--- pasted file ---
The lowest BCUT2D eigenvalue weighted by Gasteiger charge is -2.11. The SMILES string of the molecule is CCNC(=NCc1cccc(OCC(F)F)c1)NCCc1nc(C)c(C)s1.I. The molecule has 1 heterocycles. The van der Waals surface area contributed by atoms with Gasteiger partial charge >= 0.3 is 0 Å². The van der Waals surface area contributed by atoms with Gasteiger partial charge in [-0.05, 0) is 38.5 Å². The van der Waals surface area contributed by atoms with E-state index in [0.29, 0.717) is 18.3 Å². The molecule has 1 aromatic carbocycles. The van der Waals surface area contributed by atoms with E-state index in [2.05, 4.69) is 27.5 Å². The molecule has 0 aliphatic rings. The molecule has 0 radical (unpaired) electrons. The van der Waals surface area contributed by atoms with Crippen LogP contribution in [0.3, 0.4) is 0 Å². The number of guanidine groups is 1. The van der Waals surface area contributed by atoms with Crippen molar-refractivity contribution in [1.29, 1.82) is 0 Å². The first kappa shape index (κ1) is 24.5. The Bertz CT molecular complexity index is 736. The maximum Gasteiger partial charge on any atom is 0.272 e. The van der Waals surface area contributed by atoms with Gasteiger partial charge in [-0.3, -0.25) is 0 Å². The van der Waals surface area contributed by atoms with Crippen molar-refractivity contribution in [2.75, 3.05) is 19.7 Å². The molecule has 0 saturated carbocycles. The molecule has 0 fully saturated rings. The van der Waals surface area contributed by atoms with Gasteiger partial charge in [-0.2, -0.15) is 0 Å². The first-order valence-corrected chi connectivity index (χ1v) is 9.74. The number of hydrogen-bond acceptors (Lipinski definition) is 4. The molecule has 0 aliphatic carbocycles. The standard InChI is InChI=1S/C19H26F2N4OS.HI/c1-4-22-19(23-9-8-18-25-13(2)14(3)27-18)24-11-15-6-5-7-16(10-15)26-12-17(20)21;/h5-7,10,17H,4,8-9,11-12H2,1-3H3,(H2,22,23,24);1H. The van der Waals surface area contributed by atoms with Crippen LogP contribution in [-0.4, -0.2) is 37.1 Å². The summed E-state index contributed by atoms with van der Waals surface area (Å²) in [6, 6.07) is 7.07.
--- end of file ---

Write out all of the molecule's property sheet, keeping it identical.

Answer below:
The lowest BCUT2D eigenvalue weighted by Gasteiger charge is -2.11. The SMILES string of the molecule is CCNC(=NCc1cccc(OCC(F)F)c1)NCCc1nc(C)c(C)s1.I. The molecule has 1 heterocycles. The van der Waals surface area contributed by atoms with Gasteiger partial charge >= 0.3 is 0 Å². The van der Waals surface area contributed by atoms with Gasteiger partial charge in [-0.05, 0) is 38.5 Å². The van der Waals surface area contributed by atoms with E-state index in [0.29, 0.717) is 18.3 Å². The molecule has 1 aromatic carbocycles. The van der Waals surface area contributed by atoms with E-state index in [2.05, 4.69) is 27.5 Å². The molecule has 0 aliphatic rings. The molecule has 0 radical (unpaired) electrons. The van der Waals surface area contributed by atoms with Crippen LogP contribution in [0.3, 0.4) is 0 Å². The number of guanidine groups is 1. The van der Waals surface area contributed by atoms with Crippen molar-refractivity contribution in [1.29, 1.82) is 0 Å². The first kappa shape index (κ1) is 24.5. The Bertz CT molecular complexity index is 736. The maximum Gasteiger partial charge on any atom is 0.272 e. The van der Waals surface area contributed by atoms with Gasteiger partial charge in [-0.3, -0.25) is 0 Å². The van der Waals surface area contributed by atoms with Crippen molar-refractivity contribution in [2.75, 3.05) is 19.7 Å². The molecule has 0 saturated carbocycles. The molecule has 0 fully saturated rings. The van der Waals surface area contributed by atoms with Gasteiger partial charge in [-0.2, -0.15) is 0 Å². The first-order valence-corrected chi connectivity index (χ1v) is 9.74. The number of hydrogen-bond acceptors (Lipinski definition) is 4. The molecule has 0 aliphatic carbocycles. The standard InChI is InChI=1S/C19H26F2N4OS.HI/c1-4-22-19(23-9-8-18-25-13(2)14(3)27-18)24-11-15-6-5-7-16(10-15)26-12-17(20)21;/h5-7,10,17H,4,8-9,11-12H2,1-3H3,(H2,22,23,24);1H. The van der Waals surface area contributed by atoms with Crippen LogP contribution in [-0.4, -0.2) is 37.1 Å². The summed E-state index contributed by atoms with van der Waals surface area (Å²) in [6, 6.07) is 7.07.